What does the arrest of General Cienfuegos mean for the future of US-Mexico security cooperation?

The Drug Enforcement Administration (DEA) recently unmasked a high-level Mexican government official working on behalf of its notorious drug cartels: four-star General Salvador Cienfuegos Zepeda, who also served as the country’s Minister of Defense from 2013-2018. Cienfuegos stands accused of cooperating with drug traffickers on a level more often associated with the rampant corruption of Venezuela’s security forces. The arrest highlights the deeply troubled nature of Mexico’s security environment, including the fundamental challenge that corruption presents for US-Mexico cooperation and Mexican security.

US prosecutors say intercepted
messages between Cienfuegos and criminal leaders reveal that the then Minister
of Defense actively aided the shadowy H-2 cartel by warning traffickers of
planned security operations by the US and Mexico, targeting rival criminal
organizations, and facilitating the movement of illegal drugs, all in exchange
for bribes.

FILE PHOTO: Mexico’s General Salvador Cienfuegos Zepeda speaks during an official reception in Mexico City April 24, 2014. REUTERS/Shannon Stapleton/File Photo

For many, Cienfuegos’ arrest brings into question the central role of Mexico’s military in combating the cartels. The Mexican armed forces were thrust into the spotlight of counter-narcotics work due to concerns about the ineffectiveness and corruption of civilian law enforcement. This role was further enshrined by the landmark Mérida Initiative, a framework that has guided US-Mexico security cooperation for over a decade. The allegations against Cienfuegos undermine the military’s image as an institution of uncompromising integrity, complicating its role in Mexico’s domestic security landscape.

President Andrés Manuel
López Obrador’s dependence on the military, coupled with the institutional
fragility of Mexico’s police forces, makes it unlikely that he would curtail its
prominent role or bring greater scrutiny to military corruption. Unaddressed
concerns about corruption in Mexico’s armed forces, however, could undermine
the depth of US-Mexico security cooperation moving forward. 

The Cienfuegos case also resurfaces a broader criticism of Mexico’s fight against drug cartels. For years, Mexico has been engaged in a war against the cartels with few significant indicators of progress. Violence is at record high levels, criminal organizations are multiplying in number, diversifying their illicit activity, governing territory, and undermining state institutions, all while the flow of illegal drugs to the US continues largely unabated. Often, this grim reality is mustered as evidence of the need to fundamentally transform Mexico’s approach to the cartels and US-Mexico security cooperation more generally by deemphasizing the role of the security forces and their aggressive enforcement efforts. Even Mexico’s current president made this a central theme of his 2018 campaign.

While new strategic thinking
is no doubt necessary, the reality is that the strategies and institutions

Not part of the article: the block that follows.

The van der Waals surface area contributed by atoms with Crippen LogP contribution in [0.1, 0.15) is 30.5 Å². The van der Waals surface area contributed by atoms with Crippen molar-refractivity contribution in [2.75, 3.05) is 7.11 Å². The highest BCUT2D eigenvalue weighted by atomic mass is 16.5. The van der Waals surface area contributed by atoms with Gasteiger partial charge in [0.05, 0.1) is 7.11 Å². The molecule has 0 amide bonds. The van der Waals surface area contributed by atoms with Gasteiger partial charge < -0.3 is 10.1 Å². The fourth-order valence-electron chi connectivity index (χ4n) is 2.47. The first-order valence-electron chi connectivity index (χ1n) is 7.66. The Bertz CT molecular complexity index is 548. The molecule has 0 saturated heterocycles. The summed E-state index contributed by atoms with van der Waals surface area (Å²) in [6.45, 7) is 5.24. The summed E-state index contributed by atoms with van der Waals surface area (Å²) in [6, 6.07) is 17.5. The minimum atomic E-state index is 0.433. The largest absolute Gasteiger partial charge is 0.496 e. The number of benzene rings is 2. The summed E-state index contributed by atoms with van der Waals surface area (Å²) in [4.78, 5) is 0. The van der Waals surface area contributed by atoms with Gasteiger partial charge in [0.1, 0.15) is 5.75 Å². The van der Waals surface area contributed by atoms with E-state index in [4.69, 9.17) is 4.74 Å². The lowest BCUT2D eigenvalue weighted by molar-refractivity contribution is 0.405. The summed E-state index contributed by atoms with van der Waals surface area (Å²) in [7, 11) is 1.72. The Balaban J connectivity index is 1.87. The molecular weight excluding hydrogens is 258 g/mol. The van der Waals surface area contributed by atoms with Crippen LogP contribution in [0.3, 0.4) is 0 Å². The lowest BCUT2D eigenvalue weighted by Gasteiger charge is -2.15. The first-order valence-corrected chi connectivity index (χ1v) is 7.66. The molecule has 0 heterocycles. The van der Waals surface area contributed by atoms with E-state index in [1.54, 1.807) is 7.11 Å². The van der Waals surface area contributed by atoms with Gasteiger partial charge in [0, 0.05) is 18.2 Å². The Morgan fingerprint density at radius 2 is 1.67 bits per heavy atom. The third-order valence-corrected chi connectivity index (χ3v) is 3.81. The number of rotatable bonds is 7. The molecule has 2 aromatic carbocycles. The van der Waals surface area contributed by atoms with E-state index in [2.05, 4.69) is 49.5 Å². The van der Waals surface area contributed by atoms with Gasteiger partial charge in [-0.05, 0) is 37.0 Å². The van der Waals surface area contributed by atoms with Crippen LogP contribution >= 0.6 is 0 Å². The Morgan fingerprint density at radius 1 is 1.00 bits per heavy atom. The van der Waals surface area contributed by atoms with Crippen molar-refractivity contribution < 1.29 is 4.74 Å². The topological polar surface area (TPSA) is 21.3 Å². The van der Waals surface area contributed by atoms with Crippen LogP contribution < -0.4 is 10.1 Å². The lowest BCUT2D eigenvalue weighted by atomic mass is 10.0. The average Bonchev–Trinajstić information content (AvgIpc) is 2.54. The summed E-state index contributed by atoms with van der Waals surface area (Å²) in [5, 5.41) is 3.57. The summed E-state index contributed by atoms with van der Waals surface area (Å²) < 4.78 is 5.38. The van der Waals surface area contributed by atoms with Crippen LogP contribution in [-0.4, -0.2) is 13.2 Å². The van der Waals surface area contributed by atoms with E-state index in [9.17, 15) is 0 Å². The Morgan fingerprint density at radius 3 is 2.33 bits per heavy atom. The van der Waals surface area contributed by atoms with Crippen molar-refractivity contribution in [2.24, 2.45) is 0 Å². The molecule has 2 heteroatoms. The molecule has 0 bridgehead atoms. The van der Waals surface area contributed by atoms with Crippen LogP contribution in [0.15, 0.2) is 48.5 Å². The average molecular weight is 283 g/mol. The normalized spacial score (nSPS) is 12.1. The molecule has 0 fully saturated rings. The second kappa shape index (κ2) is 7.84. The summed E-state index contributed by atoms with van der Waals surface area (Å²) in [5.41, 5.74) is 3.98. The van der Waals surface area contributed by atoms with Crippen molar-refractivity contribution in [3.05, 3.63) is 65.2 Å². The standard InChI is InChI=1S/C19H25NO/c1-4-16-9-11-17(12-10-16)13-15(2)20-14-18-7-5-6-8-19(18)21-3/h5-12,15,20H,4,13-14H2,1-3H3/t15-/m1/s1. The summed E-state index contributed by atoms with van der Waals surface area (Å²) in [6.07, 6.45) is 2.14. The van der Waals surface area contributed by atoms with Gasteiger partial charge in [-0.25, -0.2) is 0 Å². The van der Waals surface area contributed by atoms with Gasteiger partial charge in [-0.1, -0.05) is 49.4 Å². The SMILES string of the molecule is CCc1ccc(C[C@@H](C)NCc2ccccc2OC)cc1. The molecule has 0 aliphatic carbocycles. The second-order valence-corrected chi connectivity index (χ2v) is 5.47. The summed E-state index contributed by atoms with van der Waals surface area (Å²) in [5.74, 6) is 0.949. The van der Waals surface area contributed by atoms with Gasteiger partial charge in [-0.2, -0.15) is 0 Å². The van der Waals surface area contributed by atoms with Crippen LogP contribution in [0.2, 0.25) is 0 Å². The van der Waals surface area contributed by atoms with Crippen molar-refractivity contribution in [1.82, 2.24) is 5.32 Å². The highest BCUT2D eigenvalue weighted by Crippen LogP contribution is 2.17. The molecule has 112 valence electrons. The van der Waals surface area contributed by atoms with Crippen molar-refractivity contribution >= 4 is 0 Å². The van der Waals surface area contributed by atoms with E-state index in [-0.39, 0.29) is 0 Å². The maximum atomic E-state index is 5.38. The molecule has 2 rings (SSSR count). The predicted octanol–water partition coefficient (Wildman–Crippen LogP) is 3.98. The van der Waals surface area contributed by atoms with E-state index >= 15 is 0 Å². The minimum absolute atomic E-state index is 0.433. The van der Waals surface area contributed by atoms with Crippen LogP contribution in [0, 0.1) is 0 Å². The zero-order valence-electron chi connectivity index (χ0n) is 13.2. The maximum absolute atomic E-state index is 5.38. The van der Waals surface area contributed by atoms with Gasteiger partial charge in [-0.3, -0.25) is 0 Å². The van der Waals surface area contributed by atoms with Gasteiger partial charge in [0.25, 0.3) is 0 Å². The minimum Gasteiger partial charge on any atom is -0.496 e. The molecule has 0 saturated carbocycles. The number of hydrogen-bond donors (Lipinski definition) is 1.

employed to combat organized crime in Mexico have long been undermined by deep
corruption of the kind seen in the Cienfuegos case. And this corruption will
undermine any revised strategy against the cartels, too.

In 1997, Jesús Gutiérrez Rebollo, then counter-narcotics chief, was revealed to be working for Juarez Cartel chief Amado Carillo Fuentes, one of Mexico’s most prolific drug traffickers. More recently, the arrest of Genaro García Luna, the country’s former minister of public security, placed one of the chief architects of Mexico’s security policy under suspicion of working with the Sinaloa cartel. More recently, Mexico City’s current chief of public security, Omar García Harfuch, is rumored to be linked to the Ayotzinapa massacre, one of the most worrying examples in modern memory of public officials colluding with criminal groups. Additional examples of corruption in Mexico’s security sector abound. 

For years, the ability of influential figures such as Cienfuegos to evade the dragnet, while cartels penetrate the highest echelons of power, has hamstrung the joint fight against transnational organized crime. Indeed, that neither President López Obrador nor Foreign Minister Marcelo Ebrard knew of the arrest until after it went public is indicative of the current levels of mistrust.

Previous measures have failed to sufficiently protect the integrity of Mexico’s security forces. For example, Mexico instituted “confidence tests” in 2004 — psychological, socioeconomic, and polygraph evaluations — for high-level figures in both the armed forces and civil service. However, General Cienfuegos apparently passed all of his. While President López Obrador has made anti-corruption a central issue of his agenda, he has failed to focus on corruption within Mexico’s security forces, taking aim instead at his political opponents.

One thing is clear: If the US and Mexico are to succeed in pushing back the menacing cartels, both countries will have to get serious about rooting out corruption at all levels of Mexico’s security forces. Until then, drug traffickers will continue to flourish with the help of their allies in uniform.

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